My career as an engineer and my time as a family man have a lot in common, even if I try to separate the two. Both roles require solutions, but they also teach you to listen. Sometimes, the solution is as simple as hearing someone out and letting the dust settle. It’s valuable advice that you often learn the hard way.

Bryan Atkins, Project Manager

We wouldn’t call Bryan the most jaded employee at BFW/Marcum, but we’ve grown to appreciate his to-the-point candor. Bryan’s the kind of engineer who has a thorough understanding of the rules but isn’t afraid to question something he doesn’t agree with. With only a small amount of trepidation, we asked Bryan about his average day.


My day starts with a forty-minute drive to the office. I’ve grown used to the two most prevalent features riddling the landscape of that early-morning commute: fools and morons. I categorize fools as the types of people who drive too slowly in the left lane. On the other hand, morons are the people flying by me going way too fast. Of course, I’m the only guy on the road with exceptional driving.

Mid-to-late Morning

I’d like to say I start my day promptly and finish my morning routine as efficiently as possible so I can dive into the work that is more relevant to my engineering degree. However, most days (every day) are filled with run-of-the-mill interruptions, like meetings, passersby, and unorthodox requests from BFW/Marcum’s marketing team, like that time they asked me to write a story about my day.


As a Project Manager, it’s difficult for me to follow a set schedule. Once I’m out of the office, I can be anywhere—it just depends on our clients’ needs. Lunches can be had in the car, at a restaurant with a client, or my desk when I have some work to do.

Project Managers are the unequivocal face of any given project. We’re the people our clients most often see, so I must be where they need me. My goal is to exceed expectations, so that often means my days are dynamic and each is different.

Even when I’m working with the same clients, even when we’re engineering a building we’ve already done for them in the past, things will change. Anywhere you go, the environment is different down to the type of soil. Many things need to be adapted on-the-go, but the one thing that is consistent about my job is the great minds I get to work with.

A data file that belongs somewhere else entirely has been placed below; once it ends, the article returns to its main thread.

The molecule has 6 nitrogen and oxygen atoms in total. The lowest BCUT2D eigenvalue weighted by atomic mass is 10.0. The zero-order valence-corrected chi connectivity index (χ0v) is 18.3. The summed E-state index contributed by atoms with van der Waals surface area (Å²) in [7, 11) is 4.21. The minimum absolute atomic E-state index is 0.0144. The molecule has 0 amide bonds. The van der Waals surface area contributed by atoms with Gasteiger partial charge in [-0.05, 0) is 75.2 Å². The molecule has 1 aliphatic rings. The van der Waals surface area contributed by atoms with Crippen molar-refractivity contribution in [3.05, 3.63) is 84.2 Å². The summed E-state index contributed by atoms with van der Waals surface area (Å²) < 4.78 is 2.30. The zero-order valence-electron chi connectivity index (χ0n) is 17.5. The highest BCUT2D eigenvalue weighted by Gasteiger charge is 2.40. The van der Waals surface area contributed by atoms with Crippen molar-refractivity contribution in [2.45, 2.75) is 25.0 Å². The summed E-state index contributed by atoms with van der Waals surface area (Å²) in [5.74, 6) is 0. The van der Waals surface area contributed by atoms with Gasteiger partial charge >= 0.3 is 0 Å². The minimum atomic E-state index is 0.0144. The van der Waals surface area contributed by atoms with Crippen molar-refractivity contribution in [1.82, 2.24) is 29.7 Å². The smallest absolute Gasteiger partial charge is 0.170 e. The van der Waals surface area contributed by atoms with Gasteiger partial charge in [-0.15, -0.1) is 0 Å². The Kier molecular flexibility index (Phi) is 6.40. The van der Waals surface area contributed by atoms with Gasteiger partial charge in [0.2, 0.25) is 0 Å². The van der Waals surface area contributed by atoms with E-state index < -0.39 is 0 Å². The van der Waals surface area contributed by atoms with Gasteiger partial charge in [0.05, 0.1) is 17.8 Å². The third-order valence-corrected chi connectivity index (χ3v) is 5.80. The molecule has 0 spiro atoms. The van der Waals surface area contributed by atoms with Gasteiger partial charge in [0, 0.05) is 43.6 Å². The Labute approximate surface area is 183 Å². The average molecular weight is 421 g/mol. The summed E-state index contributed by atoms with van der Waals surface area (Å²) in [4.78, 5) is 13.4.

Be it mechanical, electrical, civil, structural, transportation, or anything else, I get to collaborate with the best people in our industry. It makes my job as a Project Manager that much easier.

When I’m not in the field, I’m usually in a meeting, both internal and client-facing. A huge part of my job involves juggling the management side of the firm. Some days, I have meetings all day. Yet, we get calls and emails that need timely attention, sometimes while I’m in a meeting. Did I mention that BFW/Marcum really likes a good meeting? It’s okay, though—I’ve learned that to succeed in this industry, every single person needs to be on the same page, from the tenant to the financers. That requires a lot of conversations.


Finally, after many of my colleagues go home for the day, I can get some of my own work done. I find that most of my workload completion occurs either before 7 am or after 5 pm. Much of the time, I stay after 5 pm to get work done without interruption.

Since I have my hand in a few layers of our process, we use both CAD and Revit and help our design staff with project layouts. For many of our calculations, we use old-fashioned Excel. From that seemingly simple program, you can size water piping, calculate water heater demands, and even extrapolate the amount of ventilation air required for a certain space. If you know what you’re doing, Excel is like those antique computers NASA had in their rockets—it’ll take you to the moon and back.

We use modeling software to determine the HVAC system load to properly select equipment to maintain occupant comfort. We attend meetings on the projects that are in construction and complete a walk-through to observe how the construction is progressing and that it is being installed according to the plans and specs that we designed. We attend training on various subjects to stay up to date on new technologies, new codes, new equipment offerings to ensure that we can provide our clients with the most up to date information to make informed decisions about their project.

All-in-all, I love my job. As a Project Manager, I’m the guy who has to drive the project perfectly. The figurative car needs to be in the correct lane and going at the right speed. If someone’s going too slow, or they’re flying by at the seat of their pants, it’s my job to correct that behavior and get things moving again at the right pace. At BFW/Marcum, I have the room to do that, and I have some of the best people in the industry driving alongside me.